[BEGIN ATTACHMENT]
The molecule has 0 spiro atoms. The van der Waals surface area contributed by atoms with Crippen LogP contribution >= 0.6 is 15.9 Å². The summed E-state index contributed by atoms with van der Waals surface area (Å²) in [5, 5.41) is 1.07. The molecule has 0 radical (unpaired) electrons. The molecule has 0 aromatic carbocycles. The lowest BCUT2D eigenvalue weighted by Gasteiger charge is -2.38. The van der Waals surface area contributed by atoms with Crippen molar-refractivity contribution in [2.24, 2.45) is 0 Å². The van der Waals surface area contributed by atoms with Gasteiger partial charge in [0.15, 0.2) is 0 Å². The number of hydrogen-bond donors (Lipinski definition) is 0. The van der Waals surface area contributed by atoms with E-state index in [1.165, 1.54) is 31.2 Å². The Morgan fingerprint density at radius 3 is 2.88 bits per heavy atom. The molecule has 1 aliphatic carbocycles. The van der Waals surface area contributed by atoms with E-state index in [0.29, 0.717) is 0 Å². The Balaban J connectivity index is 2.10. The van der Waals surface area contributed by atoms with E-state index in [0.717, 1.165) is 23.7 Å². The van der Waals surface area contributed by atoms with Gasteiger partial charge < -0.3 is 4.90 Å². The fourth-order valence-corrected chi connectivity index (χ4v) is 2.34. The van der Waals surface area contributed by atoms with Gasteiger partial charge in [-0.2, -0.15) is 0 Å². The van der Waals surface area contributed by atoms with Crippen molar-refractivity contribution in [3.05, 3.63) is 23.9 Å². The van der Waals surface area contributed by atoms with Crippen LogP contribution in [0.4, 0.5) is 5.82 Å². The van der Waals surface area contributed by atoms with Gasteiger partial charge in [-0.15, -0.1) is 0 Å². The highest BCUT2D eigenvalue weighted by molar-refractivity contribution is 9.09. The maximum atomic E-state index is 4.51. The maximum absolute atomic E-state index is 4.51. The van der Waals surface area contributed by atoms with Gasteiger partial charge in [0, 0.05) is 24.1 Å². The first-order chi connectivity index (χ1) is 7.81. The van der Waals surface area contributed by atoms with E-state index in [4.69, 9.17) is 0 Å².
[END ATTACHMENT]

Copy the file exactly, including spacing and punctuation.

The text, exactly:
The molecule has 0 spiro atoms. The van der Waals surface area contributed by atoms with Crippen LogP contribution >= 0.6 is 15.9 Å². The summed E-state index contributed by atoms with van der Waals surface area (Å²) in [5, 5.41) is 1.07. The molecule has 0 radical (unpaired) electrons. The molecule has 0 aromatic carbocycles. The lowest BCUT2D eigenvalue weighted by Gasteiger charge is -2.38. The van der Waals surface area contributed by atoms with Crippen molar-refractivity contribution in [2.24, 2.45) is 0 Å². The van der Waals surface area contributed by atoms with Gasteiger partial charge in [0.15, 0.2) is 0 Å². The number of hydrogen-bond donors (Lipinski definition) is 0. The van der Waals surface area contributed by atoms with E-state index in [1.165, 1.54) is 31.2 Å². The Morgan fingerprint density at radius 3 is 2.88 bits per heavy atom. The molecule has 1 aliphatic carbocycles. The van der Waals surface area contributed by atoms with E-state index in [0.29, 0.717) is 0 Å². The Balaban J connectivity index is 2.10. The van der Waals surface area contributed by atoms with E-state index in [0.717, 1.165) is 23.7 Å². The van der Waals surface area contributed by atoms with Gasteiger partial charge < -0.3 is 4.90 Å². The fourth-order valence-corrected chi connectivity index (χ4v) is 2.34. The van der Waals surface area contributed by atoms with Gasteiger partial charge in [-0.2, -0.15) is 0 Å². The van der Waals surface area contributed by atoms with Crippen molar-refractivity contribution in [3.05, 3.63) is 23.9 Å². The van der Waals surface area contributed by atoms with Crippen LogP contribution in [0.4, 0.5) is 5.82 Å². The van der Waals surface area contributed by atoms with Gasteiger partial charge in [-0.15, -0.1) is 0 Å². The highest BCUT2D eigenvalue weighted by molar-refractivity contribution is 9.09. The maximum atomic E-state index is 4.51. The maximum absolute atomic E-state index is 4.51. The van der Waals surface area contributed by atoms with Gasteiger partial charge in [0, 0.05) is 24.1 Å². The first-order chi connectivity index (χ1) is 7.81. The van der Waals surface area contributed by atoms with E-state index in [4.69, 9.17) is 0 Å².